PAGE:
Wednesday, June 09, 2004

Ski Bums and immigrants: more quintile analysis

Various comments in Brad Delong's Journal didn't really get my point, so I'm trying again...

The yacht article writer assumes it is a bad thing that America has a higher variance - the difference between the top and the bottom of the distribution at any given time - than do many European countries. My chief point is that this is not a self-evident claim. You'd need to look deeper into the stats to give meaning to them than this writer has done in order to convince a skeptic like me that there's something fundamentally wrong here.

I'm not claiming there aren't any poor people in the US or that they all have secret trust funds and never suffer or anything like that.

What I am claiming is that some percentage of the poverty that makes us look "worse" than Europe is highly beneficial to the poor people in question. Without establishing how much of it fits into that category, you can't make a straight comparison and say whether our society is better or worse or in need of change in any particular direction.

There are two categories of "beneficial poverty" that leap to mind. First off, there's the "ski bum" category of poverty I hinted at before. Second, there's recent immigrants for whom poverty in america is wealth by their former standard of living.

More on ski bums: America is so rich that middle-class-or-better americans have the luxury of being able to take a year or more off to write a novel, get a degree, travel around the world, "find themselves", start a business or what have you, living off savings for a while, relying on family, friends, loans and perhaps the possibility of an emergency backup job for support. Followup point: The richer we get, the more Americans will be financially secure enough to do this. If you know you're employable at a job with salary to spare or have sufficient savings, there's less downside in taking time off to do something fun or experimental. The ideal american economy as far as I'm concerned would be one where nobody is poor involuntarily but many are poor by choice for a while because they like being a ski bum or pursuing a phd or whatever. But that society would show up as "bad" to the sort of person who does quintile comparisons.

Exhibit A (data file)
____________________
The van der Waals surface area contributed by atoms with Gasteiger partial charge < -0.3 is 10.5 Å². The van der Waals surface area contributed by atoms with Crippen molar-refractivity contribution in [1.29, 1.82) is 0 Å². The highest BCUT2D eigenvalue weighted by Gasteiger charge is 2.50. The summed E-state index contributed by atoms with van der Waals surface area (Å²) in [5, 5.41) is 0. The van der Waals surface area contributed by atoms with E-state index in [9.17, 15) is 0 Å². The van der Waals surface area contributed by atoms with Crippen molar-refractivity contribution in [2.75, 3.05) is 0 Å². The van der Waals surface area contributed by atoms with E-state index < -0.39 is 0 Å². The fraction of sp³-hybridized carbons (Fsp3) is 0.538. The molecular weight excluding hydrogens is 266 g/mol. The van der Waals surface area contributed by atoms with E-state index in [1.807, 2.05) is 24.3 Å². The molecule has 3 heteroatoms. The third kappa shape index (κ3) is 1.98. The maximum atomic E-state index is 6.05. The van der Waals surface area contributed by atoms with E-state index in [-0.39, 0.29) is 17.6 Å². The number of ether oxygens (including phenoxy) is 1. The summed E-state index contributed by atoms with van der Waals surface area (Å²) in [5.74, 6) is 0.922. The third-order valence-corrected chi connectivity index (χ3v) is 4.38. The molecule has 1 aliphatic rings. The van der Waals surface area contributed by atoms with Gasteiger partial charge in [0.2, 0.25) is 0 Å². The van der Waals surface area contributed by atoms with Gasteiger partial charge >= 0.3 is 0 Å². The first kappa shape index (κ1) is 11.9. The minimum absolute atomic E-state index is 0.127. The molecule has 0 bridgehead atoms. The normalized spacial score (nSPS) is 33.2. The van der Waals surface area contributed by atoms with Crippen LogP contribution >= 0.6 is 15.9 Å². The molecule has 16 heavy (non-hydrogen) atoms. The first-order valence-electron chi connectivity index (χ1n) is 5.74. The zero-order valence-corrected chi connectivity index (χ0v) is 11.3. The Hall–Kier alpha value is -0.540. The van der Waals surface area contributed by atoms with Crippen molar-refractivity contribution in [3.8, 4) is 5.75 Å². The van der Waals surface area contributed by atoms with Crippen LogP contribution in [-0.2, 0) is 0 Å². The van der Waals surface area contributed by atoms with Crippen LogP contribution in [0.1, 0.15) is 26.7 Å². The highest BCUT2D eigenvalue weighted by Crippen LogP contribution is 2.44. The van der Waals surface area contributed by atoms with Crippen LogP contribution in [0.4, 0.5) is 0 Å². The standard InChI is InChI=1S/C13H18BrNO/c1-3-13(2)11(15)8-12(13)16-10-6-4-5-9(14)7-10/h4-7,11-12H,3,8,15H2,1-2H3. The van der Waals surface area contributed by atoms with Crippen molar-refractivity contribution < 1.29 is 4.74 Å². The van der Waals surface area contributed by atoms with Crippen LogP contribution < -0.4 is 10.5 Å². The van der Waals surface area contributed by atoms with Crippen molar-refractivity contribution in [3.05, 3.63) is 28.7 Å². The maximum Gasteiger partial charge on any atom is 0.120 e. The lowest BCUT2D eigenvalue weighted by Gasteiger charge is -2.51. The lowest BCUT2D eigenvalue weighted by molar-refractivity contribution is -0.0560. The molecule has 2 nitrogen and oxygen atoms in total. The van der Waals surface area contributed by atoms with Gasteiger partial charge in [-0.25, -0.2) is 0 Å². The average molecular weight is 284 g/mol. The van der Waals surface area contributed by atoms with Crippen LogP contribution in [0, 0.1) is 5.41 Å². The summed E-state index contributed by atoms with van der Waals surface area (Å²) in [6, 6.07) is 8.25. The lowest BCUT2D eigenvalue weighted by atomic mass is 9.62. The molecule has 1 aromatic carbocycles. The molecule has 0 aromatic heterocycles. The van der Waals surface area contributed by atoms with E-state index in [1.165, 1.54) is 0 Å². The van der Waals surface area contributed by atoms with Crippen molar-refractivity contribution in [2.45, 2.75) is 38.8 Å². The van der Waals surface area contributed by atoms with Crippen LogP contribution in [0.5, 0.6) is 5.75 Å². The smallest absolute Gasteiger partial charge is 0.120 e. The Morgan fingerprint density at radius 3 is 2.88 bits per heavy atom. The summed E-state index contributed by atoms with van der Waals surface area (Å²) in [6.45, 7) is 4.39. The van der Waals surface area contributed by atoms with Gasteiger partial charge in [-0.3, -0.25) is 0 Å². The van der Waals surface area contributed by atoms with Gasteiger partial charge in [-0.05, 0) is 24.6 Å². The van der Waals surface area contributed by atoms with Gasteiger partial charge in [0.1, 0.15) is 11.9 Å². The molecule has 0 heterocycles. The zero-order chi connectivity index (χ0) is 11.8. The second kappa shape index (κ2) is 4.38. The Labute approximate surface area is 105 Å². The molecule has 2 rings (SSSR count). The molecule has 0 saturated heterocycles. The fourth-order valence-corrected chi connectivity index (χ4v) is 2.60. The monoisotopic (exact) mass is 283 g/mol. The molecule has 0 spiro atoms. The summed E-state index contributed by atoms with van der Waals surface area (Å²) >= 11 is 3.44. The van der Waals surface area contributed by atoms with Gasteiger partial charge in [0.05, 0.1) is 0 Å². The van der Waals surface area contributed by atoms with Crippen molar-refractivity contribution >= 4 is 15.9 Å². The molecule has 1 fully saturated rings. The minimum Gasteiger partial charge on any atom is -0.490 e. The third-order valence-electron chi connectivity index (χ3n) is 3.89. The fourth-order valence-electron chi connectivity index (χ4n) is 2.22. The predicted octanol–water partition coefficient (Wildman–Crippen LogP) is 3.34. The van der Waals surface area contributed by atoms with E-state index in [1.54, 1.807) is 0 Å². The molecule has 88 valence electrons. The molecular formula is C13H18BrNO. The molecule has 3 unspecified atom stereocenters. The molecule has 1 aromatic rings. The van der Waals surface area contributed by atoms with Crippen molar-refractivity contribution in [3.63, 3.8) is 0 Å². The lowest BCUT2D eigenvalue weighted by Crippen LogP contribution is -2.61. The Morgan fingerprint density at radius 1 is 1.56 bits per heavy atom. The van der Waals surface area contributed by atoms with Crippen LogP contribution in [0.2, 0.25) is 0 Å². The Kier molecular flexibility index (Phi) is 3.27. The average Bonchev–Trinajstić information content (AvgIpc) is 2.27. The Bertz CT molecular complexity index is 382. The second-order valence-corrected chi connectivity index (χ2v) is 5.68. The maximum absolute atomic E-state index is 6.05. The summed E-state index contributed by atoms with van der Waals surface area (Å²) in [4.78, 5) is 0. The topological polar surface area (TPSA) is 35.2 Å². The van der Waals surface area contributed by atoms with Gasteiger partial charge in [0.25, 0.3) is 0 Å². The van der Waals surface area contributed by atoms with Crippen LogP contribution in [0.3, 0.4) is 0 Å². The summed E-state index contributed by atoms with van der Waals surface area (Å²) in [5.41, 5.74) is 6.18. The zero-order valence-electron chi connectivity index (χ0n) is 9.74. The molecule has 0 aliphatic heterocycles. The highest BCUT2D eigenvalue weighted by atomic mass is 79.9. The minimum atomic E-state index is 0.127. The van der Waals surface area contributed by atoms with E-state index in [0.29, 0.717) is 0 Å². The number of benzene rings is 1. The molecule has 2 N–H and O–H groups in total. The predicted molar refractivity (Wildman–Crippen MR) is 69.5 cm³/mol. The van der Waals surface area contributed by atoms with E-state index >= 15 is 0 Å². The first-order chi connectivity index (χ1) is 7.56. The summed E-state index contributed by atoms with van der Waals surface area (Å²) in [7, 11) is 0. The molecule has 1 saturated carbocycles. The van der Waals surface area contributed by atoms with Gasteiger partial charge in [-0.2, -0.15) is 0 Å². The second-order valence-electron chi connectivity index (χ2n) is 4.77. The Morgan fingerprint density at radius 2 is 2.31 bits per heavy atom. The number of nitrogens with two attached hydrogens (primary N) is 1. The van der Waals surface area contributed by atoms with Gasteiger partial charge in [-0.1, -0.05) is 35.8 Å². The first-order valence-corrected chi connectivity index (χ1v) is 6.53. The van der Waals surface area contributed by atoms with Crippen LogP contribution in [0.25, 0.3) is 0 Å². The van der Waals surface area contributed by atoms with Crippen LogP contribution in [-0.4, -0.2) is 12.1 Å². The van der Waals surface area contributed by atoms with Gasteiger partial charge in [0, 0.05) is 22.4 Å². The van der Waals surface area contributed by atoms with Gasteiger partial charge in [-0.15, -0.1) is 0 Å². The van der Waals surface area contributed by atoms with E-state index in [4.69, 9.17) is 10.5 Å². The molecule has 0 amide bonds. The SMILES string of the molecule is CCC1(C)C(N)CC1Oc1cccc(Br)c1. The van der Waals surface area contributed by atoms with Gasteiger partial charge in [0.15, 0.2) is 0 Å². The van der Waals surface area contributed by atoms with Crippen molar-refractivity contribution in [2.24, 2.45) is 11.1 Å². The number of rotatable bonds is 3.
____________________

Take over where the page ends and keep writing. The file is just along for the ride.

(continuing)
More on immigrants: Every immigrant who comes here from central america to work in our fields and restaurants and dry cleaning establishments, starts out with a miserable standard of living but one that is vastly better than what they had in, say, Mexico. They are experiencing upward mobility moving from "poor in Mexico" to "poor in the US", and that's only the beginning. Any effort to prevent such people from showing up in our poverty statistics via redistribution would probably generate a huge political backlash against immigration in general. We'd close the borders tighter than they already are, making all the new immigrants WORSE off than they are by denying them the option of coming here and improving their life. Far better to allow open immigration, and allow them to be "poor" by our standards for a while, even if it does makes our numbers look worse than those of Finland for a while. It's worth it.


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